English and maths are crucial to life and work. We need to build consensus for a higher ambition for young people and adults.

Stephen Evans, Chief Executive, Learning and Work Institute

Last summer Learning and Work Institute launched a Youth Commission. Its purpose is to consider how best to improve education and employment outcomes for 16-24 year olds in England. One of the five big challenges it has identified is improving literacy, numeracy and other key skills, but this is equally true for adults too.

In many ways this basic skills challenge underpins so many of the debates we face today. Changing technology and longer working lives mean we’re all going to have to adapt to change during our careers – literacy and numeracy help us do that. The government-commissioned Augar Review has lots of sensible proposals to build better technical education routes – literacy and numeracy will enable more people to access these routes. More public services are becoming ‘digital by default’ and improved financial capability can help people get better deals as consumers – literacy and numeracy are interlinked with these and other core capabilities.

Most people would probably agree, then, that literacy and numeracy are really important and increasingly so.

Unfortunately, our nation’s track record on these skills is poor. International surveys show that nine million adults in England have low literacy or numeracy, yet the number of adults improving their skills has fallen by one third in the last five years. And England and the US are the only countries in the survey where young people have poorer basic skills both than the OECD average and older people.

The risk is that we go backwards from a low base. How do we prevent that?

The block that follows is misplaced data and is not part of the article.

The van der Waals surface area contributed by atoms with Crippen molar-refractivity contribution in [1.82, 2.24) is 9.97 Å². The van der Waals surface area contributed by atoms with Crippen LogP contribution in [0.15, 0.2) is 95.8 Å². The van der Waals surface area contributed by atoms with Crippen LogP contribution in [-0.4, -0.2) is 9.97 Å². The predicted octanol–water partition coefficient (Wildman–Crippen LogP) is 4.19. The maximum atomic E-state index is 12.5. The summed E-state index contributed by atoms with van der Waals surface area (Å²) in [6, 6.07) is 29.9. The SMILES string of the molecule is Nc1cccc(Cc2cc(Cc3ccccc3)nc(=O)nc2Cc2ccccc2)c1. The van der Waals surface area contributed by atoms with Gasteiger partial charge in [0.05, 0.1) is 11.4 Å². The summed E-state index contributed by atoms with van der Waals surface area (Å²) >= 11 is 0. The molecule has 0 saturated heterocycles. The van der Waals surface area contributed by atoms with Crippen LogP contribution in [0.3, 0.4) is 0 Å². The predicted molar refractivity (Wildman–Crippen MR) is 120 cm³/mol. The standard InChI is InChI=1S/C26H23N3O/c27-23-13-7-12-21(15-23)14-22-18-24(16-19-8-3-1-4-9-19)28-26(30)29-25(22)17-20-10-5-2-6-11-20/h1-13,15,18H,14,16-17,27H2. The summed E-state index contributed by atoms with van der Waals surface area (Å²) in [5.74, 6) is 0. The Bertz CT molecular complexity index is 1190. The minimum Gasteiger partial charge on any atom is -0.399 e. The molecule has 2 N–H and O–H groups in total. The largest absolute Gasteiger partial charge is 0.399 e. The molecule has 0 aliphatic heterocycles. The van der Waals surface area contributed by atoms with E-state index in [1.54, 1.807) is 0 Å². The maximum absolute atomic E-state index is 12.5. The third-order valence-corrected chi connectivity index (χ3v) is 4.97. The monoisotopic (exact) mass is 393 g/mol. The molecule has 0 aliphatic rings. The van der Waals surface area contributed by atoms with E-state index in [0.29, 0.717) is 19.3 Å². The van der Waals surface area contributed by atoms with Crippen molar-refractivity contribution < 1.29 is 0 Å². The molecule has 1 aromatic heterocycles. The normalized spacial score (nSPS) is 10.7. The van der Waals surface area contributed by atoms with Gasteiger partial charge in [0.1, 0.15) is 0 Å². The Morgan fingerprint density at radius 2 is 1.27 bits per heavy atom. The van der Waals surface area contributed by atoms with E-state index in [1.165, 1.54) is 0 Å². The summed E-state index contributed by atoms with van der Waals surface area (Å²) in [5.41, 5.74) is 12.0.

Setting our sights higher

Our Youth Commission held a roundtable recently to look at options for young people. The condition of funding that requires young people in further education and without ‘good’ GCSE grades in English and maths to continue to study those subjects has clearly been controversial. But before its introduction only one in 20 young people who didn’t get the grades had done so by age 19. Today that’s one in four. There’s clearly ways the policy can be improved, but England was a bit of an outlier in not continuing English and maths study after age 16.

But we also need to look at young people not in Further Education and those over the age of 18. How do we engage the 700,000 16-24 year olds not in education, employment and training, many of whom will have literacy and numeracy needs but may not want to return to education? How do we work with employers so that young people in work have the chance to improve their basic skills and benefit their employers? How do we increase the number of young people in further education and encourage them to improve their basic skills alongside and integrated with other learning?

We mustn’t forget about adults too. Two thirds of our 2030 workforce has already left compulsory education, and people leaving education today will have 50 year careers. Yet, despite an entitlement for free training for those that need it, the number of adults taking up literacy and numeracy training has fallen by one third over the last five years.

Learning and Work Institute research shows that the biggest reason adults give for not participating in learning is that they don’t want to or don’t see the need to. This suggests a huge engagement and inspiration challenge. How do we engage people in their communities, including through adult and community learning? How do we build greater opportunities to improve basic skills into support for unemployed people, including via Jobcentre Plus and by focusing on long-term career prospects as well as short-term employment?

For adults, we also need to be clear how improving their skills will meet their ambitions for their work and personal lives, and develop ways for them to fit their learning around often busy work and home lives. In other words, extra funding is important. But we need a clear strategy and approach to how we will invest in.

The case for a higher ambition for literacy and numeracy is clear. Now we need to work together to build and win support for a shared plan.

Find out more about our #FullyFunctional campaign for a level playing field for English and maths inlcuding fair access to alternatives for young people so they can get on in life.

Fully Functional

About Learning and Work Institute

Learning and Work Institute is an independent policy, research and development organisation dedicated to lifelong learning, full employment and inclusion.

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